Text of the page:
GarryB wrote:The core of the problem is that the working man generally pays taxes, while those earning from wealth spend a little extra money to pay accountants to minimise or even eliminate the tax they pay.
The people who earn the most money tend to pay the least in tax because tax law is so complex but favours the rich...
LVT is cheaper to collect than other taxes and, unlike VAT does not impose collection costs on businesses.
LVT cannot be avoided. Offshore trusts and wealthy non-residents, the ultimate owners of much of the most valuable land in any country, would make a fair contribution any country's revenue.
BENEFITS OF LAND VALUE TAXATION
Land is a natural resource that existed before mankind walked the earth.
Land values are created by the whole community because of our need to use land for housing, education, public services, agriculture, mining, business, transport and recreation.
Landowners do not create land values. It is the efforts of others that generate land values. (Imagine the effect on the price of housing land in an area which has no public services).
Expenditure on public services usually leads to an increase in land values. For example, with few exceptions, new motorways or rail systems lead to dramatic increases in land prices.
The planning process often provides landowners with huge windfall gains. Not only the site to be developed, but often also adjacent or related sites.
Natural justice. Land values belong to the whole community and not just a few landowners.
Land Value Taxation (LVT) is a just and fair way of paying for public services. Every site in the country would be valued according to its permitted planning use and the Government would decide the rate of LVT to be applied nationally. The tax would be assessed annually (although monthly payments could be made).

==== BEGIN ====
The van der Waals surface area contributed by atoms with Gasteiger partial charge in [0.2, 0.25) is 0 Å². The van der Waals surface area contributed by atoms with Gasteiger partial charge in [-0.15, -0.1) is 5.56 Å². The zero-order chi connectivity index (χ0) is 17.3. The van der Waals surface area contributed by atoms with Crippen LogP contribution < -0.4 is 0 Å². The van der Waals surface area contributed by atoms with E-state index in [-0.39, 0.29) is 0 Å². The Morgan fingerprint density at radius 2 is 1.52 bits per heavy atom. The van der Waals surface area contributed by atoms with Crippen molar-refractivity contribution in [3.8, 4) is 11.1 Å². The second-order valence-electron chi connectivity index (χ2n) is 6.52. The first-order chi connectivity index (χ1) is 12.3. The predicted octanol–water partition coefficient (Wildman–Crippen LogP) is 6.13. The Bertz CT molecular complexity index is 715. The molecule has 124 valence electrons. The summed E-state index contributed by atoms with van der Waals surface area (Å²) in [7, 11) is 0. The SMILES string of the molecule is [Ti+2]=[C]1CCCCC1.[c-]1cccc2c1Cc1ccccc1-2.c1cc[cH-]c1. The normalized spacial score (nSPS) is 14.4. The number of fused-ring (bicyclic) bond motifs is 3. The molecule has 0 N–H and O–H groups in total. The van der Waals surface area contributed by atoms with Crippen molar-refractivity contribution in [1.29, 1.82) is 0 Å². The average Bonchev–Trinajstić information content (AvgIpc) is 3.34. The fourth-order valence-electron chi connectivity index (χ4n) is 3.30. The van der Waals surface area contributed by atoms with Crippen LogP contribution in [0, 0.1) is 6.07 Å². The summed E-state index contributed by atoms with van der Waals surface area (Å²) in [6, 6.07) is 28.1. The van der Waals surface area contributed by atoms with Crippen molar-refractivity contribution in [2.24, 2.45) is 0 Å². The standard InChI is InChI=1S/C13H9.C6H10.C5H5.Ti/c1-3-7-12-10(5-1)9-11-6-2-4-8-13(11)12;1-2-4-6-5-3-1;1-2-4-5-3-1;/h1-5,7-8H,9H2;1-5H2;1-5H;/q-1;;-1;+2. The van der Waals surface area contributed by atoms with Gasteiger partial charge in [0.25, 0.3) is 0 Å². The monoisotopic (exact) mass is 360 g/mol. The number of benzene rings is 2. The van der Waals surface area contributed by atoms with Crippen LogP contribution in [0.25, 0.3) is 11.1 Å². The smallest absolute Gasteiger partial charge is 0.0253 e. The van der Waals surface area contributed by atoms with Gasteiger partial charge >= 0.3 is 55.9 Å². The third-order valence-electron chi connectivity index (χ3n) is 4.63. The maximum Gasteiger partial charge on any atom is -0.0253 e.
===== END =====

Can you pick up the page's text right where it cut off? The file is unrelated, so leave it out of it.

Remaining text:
Compared to taxes on buildings LVT provides a broad tax base because it would include all empty properties and empty sites.
LVT would encourage new capital investment rather than sterile land speculation as it would encourage a shift of private investment from land speculation (which creates no extra land but only higher land prices) to productive enterprises.
LVT would encourage the use of empty sites zoned for development, creating more job opportunities and wealth.
LVT would help avoid urban sprawl. As brown field sites would be developed within towns and cities it would be unnecessary to permit urban sprawl. Compact towns are also more efficient in their use of resources for transport and other services.
LVT could not be avoided. (Unlike income tax and business taxes where tax avoidance experts are in great demand and the ‘shadow economy’ flourishes to evade taxes.) Every landowner would be required to register their land and to pay LVT on all their land holdings. With LVT any site with no registered owner would be sold by auction for the benefit of the Government.
LVT would provide automatic compensation for those sites which are disadvantaged by a new development. For example: with a new railway line most sites (especially those near stations) benefit from big increases in land values but some sites (maybe housing close to the track and suffering from its noise and vibration) would lose some value. These sites would pay a lower Land Value Tax, providing automatic compensation without any complicated appeals system.
What is needed is a land value tax which is much better and progressive than an income tax: